• Meet with all emergency responders before the event to discuss the management of situations. Maintain a professional relationship between all parties providing emergency care at an event. The most important consideration is what is best for the injured athlete.
  • Procedures and guidelines on how to handle an emergency should be established and practised before the event.
  • Minors
    • Consent to treat an injured minor should be obtained from the parent.

Athletic Injury Management Checklist[edit | edit source]

Things that sports clinicians can do to minimise the chance of injury include:

  • arrange for physical examinations and preparticipation screenings[13]
  • ensure appropriate training and conditioning of the athlete[14]
  • monitor environmental[15] and field conditions to ensure safe participation
  • select and maintain properly fitting protective equipment[16]
  • education of parents, coaches and athletes about the risks inherent to sports participation
  • teach proper techniques
  • be certified in cardiopulmonary resuscitation (CPR) and the use of AEDs (Automated External Defibrillator)
  • be certified in first aid

Resources[edit | edit source]

References[edit | edit source]

  1. Fuller CW, Junge A, Dvorak J. Risk management: FIFA's approach for protecting the health of football players. British journal of sports medicine. 2012 Jan 1;46(1):11-7.
  2. Fuller C, Drawer S. The application of risk management in sport. Sports medicine. 2004 May;34:349-56.
  3. 3.0 3.1 Laskin, J. Pre-Competition Management Course. Plus. 2023
  4. Let's Learn Public Health. Risk and How to use a Risk Matrix. Available from: https://www.youtube.com/watch?v=-E-jfcoR2W0[last accessed 01/03/2023]
  5. 5.0 5.1 Bahr R, Holme I. Risk factors for sports injuries—a methodological approach. British journal of sports medicine. 2003 Oct 1;37(5):384-92.
  6. 6.0 6.1 6.2 Roe M, Malone S, Blake C, Collins K, Gissane C, Büttner F, Murphy JC, Delahunt E. A six stage operational framework for individualising injury risk management in sport. Injury epidemiology. 2017 Dec;4:1-6.
  7. Fuller CW, Junge A, Dvorak J. Risk management: FIFA's approach for protecting the health of football players. British journal of sports medicine. 2012 Jan 1;46(1):11-7.
  8. Abbott AA. Emergency response plan. ACSM's Health & Fitness Journal. 2012 Sep 1;16(5):33-6.
  9. McDermott ER, Tennent DJ, Patzkowski JC. On-field Emergencies and Emergency Action Plans. Sports Medicine and Arthroscopy Review. 2021 Dec 3;29(4):e51-6.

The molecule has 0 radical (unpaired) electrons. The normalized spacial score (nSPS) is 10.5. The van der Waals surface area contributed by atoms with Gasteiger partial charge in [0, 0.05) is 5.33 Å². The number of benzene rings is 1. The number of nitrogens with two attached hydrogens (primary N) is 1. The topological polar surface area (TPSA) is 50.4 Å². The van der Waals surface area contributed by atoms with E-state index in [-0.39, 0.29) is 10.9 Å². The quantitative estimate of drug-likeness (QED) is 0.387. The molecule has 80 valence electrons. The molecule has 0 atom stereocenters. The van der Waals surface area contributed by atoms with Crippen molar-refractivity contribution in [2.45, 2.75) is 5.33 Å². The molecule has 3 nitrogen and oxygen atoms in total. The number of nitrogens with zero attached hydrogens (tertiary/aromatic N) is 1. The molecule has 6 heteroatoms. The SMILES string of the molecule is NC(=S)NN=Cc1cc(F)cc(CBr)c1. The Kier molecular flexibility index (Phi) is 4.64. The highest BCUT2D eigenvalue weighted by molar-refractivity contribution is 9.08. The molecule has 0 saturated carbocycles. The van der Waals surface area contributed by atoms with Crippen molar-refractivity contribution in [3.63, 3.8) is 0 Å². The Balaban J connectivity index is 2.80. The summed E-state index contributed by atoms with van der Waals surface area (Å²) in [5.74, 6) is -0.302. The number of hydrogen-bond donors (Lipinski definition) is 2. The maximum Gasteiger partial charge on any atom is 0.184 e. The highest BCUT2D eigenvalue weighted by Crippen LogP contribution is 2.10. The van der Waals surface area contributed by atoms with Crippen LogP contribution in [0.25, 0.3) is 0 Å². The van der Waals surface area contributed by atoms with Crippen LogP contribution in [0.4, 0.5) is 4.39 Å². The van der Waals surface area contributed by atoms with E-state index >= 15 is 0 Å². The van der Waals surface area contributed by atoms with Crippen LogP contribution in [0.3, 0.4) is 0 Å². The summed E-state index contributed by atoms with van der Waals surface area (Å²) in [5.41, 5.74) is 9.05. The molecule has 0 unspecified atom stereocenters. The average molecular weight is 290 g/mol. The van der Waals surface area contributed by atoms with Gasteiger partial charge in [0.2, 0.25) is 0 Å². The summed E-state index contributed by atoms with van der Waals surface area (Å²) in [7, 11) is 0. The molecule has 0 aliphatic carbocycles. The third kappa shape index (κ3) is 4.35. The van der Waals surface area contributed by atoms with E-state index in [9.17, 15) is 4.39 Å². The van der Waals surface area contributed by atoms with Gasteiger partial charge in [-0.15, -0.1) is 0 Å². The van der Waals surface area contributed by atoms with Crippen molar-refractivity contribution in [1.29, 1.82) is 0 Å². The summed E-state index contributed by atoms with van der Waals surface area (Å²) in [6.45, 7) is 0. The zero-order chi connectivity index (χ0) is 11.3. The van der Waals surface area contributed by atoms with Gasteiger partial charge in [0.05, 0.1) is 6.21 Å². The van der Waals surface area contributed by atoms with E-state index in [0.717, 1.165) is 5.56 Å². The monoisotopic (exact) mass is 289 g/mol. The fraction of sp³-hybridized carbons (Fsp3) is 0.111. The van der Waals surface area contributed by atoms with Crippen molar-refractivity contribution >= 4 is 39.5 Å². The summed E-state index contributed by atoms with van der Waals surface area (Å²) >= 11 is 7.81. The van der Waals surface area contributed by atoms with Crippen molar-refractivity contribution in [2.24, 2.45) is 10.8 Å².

10. Handling Emergency Situations and Injury Assessment. In: Prentice, W. Essentials of Athletic Injury Management. 11th Edition. McGraw-Hill Education. 2020.
  11. 11.0 11.1 11.2 11.3 Courson R, Ellis J, Herring SA, Boden BP, Henry G, Conway D, McNamara L, Neal TL, Putukian M, Sills AK, Walpert KP. Best practices and current care concepts in prehospital care of the spine-injured athlete in American Tackle Football March 2–3, 2019; Atlanta, GA. Journal of athletic training. 2020 Jun;55(6):545-62.
  12. Mills BM, Conrick KM, Anderson S, Bailes J, Boden BP, Conway D, Ellis J, Feld F, Grant M, Hainline B, Henry G. Consensus recommendations on the prehospital care of the injured athlete with a suspected catastrophic cervical spine injury. Journal of Athletic Training. 2020 Jun;55(6):563-72.
  13. MacDonald J, Schaefer M, Stumph J. The Preparticipation physical evaluation. American family physician. 2021 May 1;103(9):539-46.
  14. Miranda-Comas G, Zaman N, Ramin J, Gluck A. The role of workload management in injury prevention, athletic, and academic performance in the student-athlete. Current sports medicine reports. 2022 Jun 1;21(6):186-91.
  15. Racinais S, Hosokawa Y, Akama T, Bermon S, Bigard X, Casa DJ, Grundstein A, Jay O, Massey A, Migliorini S, Mountjoy M. IOC consensus statement on recommendations and regulations for sport events in the heat. British Journal of Sports Medicine. 2023 Jan 1;57(1):8-25.
  16. Jin H, Lee H. Risk factors based on analysis of injury mechanism and protective equipment for ice hockey amateur players. International journal of environmental research and public health. 2022 Apr 1;19(7):4232.
  17. Finnoff J. Sports event planning considerations post-COVID-19. United States Olympic & Paralympic Committee. United States Olympic & Paralympic Committee. April 28, 2020-v0. 12.